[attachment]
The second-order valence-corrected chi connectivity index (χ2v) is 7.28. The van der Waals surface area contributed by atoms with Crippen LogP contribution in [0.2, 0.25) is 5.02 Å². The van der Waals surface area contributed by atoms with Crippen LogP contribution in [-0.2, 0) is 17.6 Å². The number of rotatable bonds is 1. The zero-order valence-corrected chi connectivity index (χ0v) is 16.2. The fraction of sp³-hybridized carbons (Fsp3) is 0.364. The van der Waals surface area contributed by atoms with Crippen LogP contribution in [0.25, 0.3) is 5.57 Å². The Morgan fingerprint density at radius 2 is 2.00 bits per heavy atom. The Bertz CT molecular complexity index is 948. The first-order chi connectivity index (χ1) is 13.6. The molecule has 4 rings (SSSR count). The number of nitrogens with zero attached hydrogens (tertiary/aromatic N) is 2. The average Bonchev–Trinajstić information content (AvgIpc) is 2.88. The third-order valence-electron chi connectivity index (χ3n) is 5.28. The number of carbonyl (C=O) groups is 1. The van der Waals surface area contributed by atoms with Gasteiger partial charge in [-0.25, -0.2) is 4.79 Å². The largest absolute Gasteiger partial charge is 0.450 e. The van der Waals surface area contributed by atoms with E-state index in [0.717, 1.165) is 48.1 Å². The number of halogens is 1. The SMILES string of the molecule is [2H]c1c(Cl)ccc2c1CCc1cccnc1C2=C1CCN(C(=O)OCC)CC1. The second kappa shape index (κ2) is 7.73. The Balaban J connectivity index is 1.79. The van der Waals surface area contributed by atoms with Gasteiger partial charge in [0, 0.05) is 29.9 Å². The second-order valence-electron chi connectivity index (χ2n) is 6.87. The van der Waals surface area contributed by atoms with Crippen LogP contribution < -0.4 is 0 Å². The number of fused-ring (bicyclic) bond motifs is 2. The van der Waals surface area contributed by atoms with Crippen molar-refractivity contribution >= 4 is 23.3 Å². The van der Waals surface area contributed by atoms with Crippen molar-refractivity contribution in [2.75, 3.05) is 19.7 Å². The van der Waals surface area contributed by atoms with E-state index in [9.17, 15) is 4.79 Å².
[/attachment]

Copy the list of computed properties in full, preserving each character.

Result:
The second-order valence-corrected chi connectivity index (χ2v) is 7.28. The van der Waals surface area contributed by atoms with Crippen LogP contribution in [0.2, 0.25) is 5.02 Å². The van der Waals surface area contributed by atoms with Crippen LogP contribution in [-0.2, 0) is 17.6 Å². The number of rotatable bonds is 1. The zero-order valence-corrected chi connectivity index (χ0v) is 16.2. The fraction of sp³-hybridized carbons (Fsp3) is 0.364. The van der Waals surface area contributed by atoms with Crippen LogP contribution in [0.25, 0.3) is 5.57 Å². The Morgan fingerprint density at radius 2 is 2.00 bits per heavy atom. The Bertz CT molecular complexity index is 948. The first-order chi connectivity index (χ1) is 13.6. The molecule has 4 rings (SSSR count). The number of nitrogens with zero attached hydrogens (tertiary/aromatic N) is 2. The average Bonchev–Trinajstić information content (AvgIpc) is 2.88. The third-order valence-electron chi connectivity index (χ3n) is 5.28. The number of carbonyl (C=O) groups is 1. The van der Waals surface area contributed by atoms with Gasteiger partial charge in [-0.25, -0.2) is 4.79 Å². The largest absolute Gasteiger partial charge is 0.450 e. The van der Waals surface area contributed by atoms with E-state index in [0.717, 1.165) is 48.1 Å². The number of halogens is 1. The SMILES string of the molecule is [2H]c1c(Cl)ccc2c1CCc1cccnc1C2=C1CCN(C(=O)OCC)CC1. The second kappa shape index (κ2) is 7.73. The Balaban J connectivity index is 1.79. The van der Waals surface area contributed by atoms with Gasteiger partial charge in [0, 0.05) is 29.9 Å². The second-order valence-electron chi connectivity index (χ2n) is 6.87. The van der Waals surface area contributed by atoms with Crippen LogP contribution < -0.4 is 0 Å². The number of fused-ring (bicyclic) bond motifs is 2. The van der Waals surface area contributed by atoms with Crippen molar-refractivity contribution >= 4 is 23.3 Å². The van der Waals surface area contributed by atoms with Crippen molar-refractivity contribution in [2.75, 3.05) is 19.7 Å². The van der Waals surface area contributed by atoms with E-state index in [9.17, 15) is 4.79 Å².